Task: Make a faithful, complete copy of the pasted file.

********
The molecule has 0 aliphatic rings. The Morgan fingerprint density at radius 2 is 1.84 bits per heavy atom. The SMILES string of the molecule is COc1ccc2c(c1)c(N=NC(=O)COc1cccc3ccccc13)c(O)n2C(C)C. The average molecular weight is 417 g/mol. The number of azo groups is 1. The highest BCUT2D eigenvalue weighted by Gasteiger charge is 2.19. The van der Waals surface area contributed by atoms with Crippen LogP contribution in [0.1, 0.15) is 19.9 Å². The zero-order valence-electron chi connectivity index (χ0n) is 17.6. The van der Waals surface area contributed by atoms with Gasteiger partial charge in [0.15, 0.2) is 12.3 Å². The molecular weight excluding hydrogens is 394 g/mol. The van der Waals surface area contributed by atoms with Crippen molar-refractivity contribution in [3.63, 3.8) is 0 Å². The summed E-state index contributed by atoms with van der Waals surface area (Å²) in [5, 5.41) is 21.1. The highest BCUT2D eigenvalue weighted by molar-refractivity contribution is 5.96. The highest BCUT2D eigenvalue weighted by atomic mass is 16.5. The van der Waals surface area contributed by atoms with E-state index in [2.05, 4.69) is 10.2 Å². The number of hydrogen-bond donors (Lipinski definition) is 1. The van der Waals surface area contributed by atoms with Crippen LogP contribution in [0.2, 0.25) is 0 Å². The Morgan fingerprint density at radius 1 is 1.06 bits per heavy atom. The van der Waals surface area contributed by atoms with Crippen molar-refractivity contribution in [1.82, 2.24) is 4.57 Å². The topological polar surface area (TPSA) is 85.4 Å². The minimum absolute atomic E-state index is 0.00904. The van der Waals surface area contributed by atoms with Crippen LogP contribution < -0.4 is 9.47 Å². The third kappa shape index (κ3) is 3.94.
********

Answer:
The molecule has 0 aliphatic rings. The Morgan fingerprint density at radius 2 is 1.84 bits per heavy atom. The SMILES string of the molecule is COc1ccc2c(c1)c(N=NC(=O)COc1cccc3ccccc13)c(O)n2C(C)C. The average molecular weight is 417 g/mol. The number of azo groups is 1. The highest BCUT2D eigenvalue weighted by Gasteiger charge is 2.19. The van der Waals surface area contributed by atoms with Crippen LogP contribution in [0.1, 0.15) is 19.9 Å². The zero-order valence-electron chi connectivity index (χ0n) is 17.6. The van der Waals surface area contributed by atoms with Gasteiger partial charge in [0.15, 0.2) is 12.3 Å². The molecular weight excluding hydrogens is 394 g/mol. The van der Waals surface area contributed by atoms with Crippen molar-refractivity contribution in [3.63, 3.8) is 0 Å². The summed E-state index contributed by atoms with van der Waals surface area (Å²) in [5, 5.41) is 21.1. The highest BCUT2D eigenvalue weighted by molar-refractivity contribution is 5.96. The highest BCUT2D eigenvalue weighted by atomic mass is 16.5. The van der Waals surface area contributed by atoms with E-state index in [2.05, 4.69) is 10.2 Å². The number of hydrogen-bond donors (Lipinski definition) is 1. The van der Waals surface area contributed by atoms with Crippen LogP contribution in [0.2, 0.25) is 0 Å². The Morgan fingerprint density at radius 1 is 1.06 bits per heavy atom. The van der Waals surface area contributed by atoms with Crippen molar-refractivity contribution in [1.82, 2.24) is 4.57 Å². The topological polar surface area (TPSA) is 85.4 Å². The minimum absolute atomic E-state index is 0.00904. The van der Waals surface area contributed by atoms with Crippen LogP contribution < -0.4 is 9.47 Å². The third kappa shape index (κ3) is 3.94.